Spanish Peter Pan faces MU music over backing track
West End-bound Spanish show Peter Pan El Musical has come under fire from the Musicians’ Union for using recorded music and failing to consult the union before signing deals to come to London.
The show, which is due to begin its run at the Garrick Theatre later this month, uses a backing track and the MU claims that the producers’ decision not to employ live musicians, without prior consultation with the union, bypasses an agreement it has with the Society of London Theatre.
MU London senior organiser Dave Webster says the UK management of the show – Cole Kitchenn – did approach the union seeking permission for it to transfer into the West End. But according to Webster, it became apparent that despite the MU’s objections to the use of recorded music in the show, a deal had already been struck.
The producers have since offered to employ a solo musician in the foyer for the duration of the run, but Webster claims while this is “a nod in the right direction, it is not good enough for the West End” and it would be a “more palatable result” if there was a full band playing in the foyer.
“We need to make people aware that when they pay the ticket price, they are not getting the full live experience they’d expect from a West End show,” he told The Stage, adding the MU was considering posting members outside the venue to inform audiences that there would be no live music. It has also written to SOLT, Cole Kitchenn and the Garrick’s operator Nimax to lodge its objections.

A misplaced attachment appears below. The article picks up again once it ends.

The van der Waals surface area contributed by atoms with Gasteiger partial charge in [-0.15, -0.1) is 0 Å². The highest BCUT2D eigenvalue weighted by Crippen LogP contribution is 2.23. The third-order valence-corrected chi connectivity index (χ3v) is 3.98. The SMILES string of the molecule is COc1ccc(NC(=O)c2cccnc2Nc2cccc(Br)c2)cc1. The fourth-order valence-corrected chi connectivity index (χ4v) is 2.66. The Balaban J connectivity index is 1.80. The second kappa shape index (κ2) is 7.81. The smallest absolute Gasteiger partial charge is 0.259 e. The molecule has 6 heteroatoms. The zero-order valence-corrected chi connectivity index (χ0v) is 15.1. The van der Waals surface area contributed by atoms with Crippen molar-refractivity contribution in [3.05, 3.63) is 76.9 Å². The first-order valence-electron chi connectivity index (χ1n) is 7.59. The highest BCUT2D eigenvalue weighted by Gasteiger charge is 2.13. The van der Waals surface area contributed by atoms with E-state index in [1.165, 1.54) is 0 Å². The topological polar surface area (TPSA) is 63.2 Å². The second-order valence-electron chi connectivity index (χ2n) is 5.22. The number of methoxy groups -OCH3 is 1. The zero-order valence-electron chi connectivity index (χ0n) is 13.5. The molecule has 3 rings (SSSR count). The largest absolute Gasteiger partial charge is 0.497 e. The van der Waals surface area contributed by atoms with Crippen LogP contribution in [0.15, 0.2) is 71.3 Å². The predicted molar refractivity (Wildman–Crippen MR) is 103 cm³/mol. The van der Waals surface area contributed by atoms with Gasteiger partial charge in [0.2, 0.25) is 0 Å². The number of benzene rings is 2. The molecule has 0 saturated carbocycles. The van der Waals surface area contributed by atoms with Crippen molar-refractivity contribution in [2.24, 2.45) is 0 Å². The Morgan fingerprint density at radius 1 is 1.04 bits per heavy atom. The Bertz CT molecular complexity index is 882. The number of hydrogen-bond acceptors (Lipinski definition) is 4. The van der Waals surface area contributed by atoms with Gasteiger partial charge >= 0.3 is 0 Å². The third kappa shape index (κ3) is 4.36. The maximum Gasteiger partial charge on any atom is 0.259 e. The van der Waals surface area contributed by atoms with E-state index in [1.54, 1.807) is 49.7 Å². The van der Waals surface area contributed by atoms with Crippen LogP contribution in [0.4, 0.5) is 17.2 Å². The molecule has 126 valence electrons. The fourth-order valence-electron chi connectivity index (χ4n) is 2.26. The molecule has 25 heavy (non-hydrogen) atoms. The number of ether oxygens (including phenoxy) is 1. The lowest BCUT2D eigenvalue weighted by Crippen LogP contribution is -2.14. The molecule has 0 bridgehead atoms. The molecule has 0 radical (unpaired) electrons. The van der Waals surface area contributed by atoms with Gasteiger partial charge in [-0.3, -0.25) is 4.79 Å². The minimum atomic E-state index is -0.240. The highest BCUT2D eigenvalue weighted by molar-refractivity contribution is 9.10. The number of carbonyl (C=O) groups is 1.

A spokesman for the show confirmed the production would be using a recorded backing track.
He added: “We have been talking to the MU about Peter Pan El Musical since January and were hopeful we could reach an understanding about this unique Spanish production that has been touring Spain for the past five years. It comes to the West End for a limited four-week season as a self-contained unit of 40 people.
“The music for Peter Pan was commissioned, performed and orchestrated for the show’s producers specifically as a backing track and was never designed to be played by live musicians – and never has. This is usual with musicals on the continent.
“As a goodwill gesture, the producers have offered to pay a British musician to play in the bar of the theatre before the show and in the interval. The MU has further asked us to put a notice in the foyer at the box office indicating that the show features pre-recorded music and we are happy to comply with this.”
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